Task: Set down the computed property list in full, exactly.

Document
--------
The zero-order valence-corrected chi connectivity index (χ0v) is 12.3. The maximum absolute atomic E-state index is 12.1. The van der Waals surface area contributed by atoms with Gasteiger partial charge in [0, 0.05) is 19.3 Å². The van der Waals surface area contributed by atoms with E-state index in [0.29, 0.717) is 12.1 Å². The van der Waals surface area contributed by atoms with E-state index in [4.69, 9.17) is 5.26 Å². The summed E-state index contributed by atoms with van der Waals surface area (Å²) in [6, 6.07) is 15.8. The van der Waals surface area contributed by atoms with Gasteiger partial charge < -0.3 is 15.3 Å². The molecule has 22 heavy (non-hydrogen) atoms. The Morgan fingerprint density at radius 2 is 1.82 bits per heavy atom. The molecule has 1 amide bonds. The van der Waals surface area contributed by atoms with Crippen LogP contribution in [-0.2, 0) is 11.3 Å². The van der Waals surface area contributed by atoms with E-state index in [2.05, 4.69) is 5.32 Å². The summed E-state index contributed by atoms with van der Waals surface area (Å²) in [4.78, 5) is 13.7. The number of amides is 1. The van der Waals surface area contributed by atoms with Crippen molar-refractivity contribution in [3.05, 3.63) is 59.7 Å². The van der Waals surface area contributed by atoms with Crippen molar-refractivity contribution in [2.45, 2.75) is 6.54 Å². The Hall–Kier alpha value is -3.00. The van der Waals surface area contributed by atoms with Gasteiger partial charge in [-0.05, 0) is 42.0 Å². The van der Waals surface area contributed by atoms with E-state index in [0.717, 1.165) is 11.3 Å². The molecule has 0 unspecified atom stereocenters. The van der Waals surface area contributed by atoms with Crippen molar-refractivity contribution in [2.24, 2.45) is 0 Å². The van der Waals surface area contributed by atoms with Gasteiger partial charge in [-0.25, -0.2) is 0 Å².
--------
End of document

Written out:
The zero-order valence-corrected chi connectivity index (χ0v) is 12.3. The maximum absolute atomic E-state index is 12.1. The van der Waals surface area contributed by atoms with Gasteiger partial charge in [0, 0.05) is 19.3 Å². The van der Waals surface area contributed by atoms with E-state index in [0.29, 0.717) is 12.1 Å². The van der Waals surface area contributed by atoms with E-state index in [4.69, 9.17) is 5.26 Å². The summed E-state index contributed by atoms with van der Waals surface area (Å²) in [6, 6.07) is 15.8. The van der Waals surface area contributed by atoms with Gasteiger partial charge < -0.3 is 15.3 Å². The molecule has 22 heavy (non-hydrogen) atoms. The Morgan fingerprint density at radius 2 is 1.82 bits per heavy atom. The molecule has 1 amide bonds. The van der Waals surface area contributed by atoms with Crippen LogP contribution in [-0.2, 0) is 11.3 Å². The van der Waals surface area contributed by atoms with E-state index in [2.05, 4.69) is 5.32 Å². The summed E-state index contributed by atoms with van der Waals surface area (Å²) in [4.78, 5) is 13.7. The number of amides is 1. The van der Waals surface area contributed by atoms with Crippen molar-refractivity contribution in [3.05, 3.63) is 59.7 Å². The van der Waals surface area contributed by atoms with Crippen molar-refractivity contribution in [2.45, 2.75) is 6.54 Å². The Hall–Kier alpha value is -3.00. The van der Waals surface area contributed by atoms with Gasteiger partial charge in [-0.05, 0) is 42.0 Å². The van der Waals surface area contributed by atoms with E-state index in [0.717, 1.165) is 11.3 Å². The molecule has 0 unspecified atom stereocenters. The van der Waals surface area contributed by atoms with Crippen molar-refractivity contribution in [2.24, 2.45) is 0 Å². The van der Waals surface area contributed by atoms with Gasteiger partial charge in [-0.25, -0.2) is 0 Å².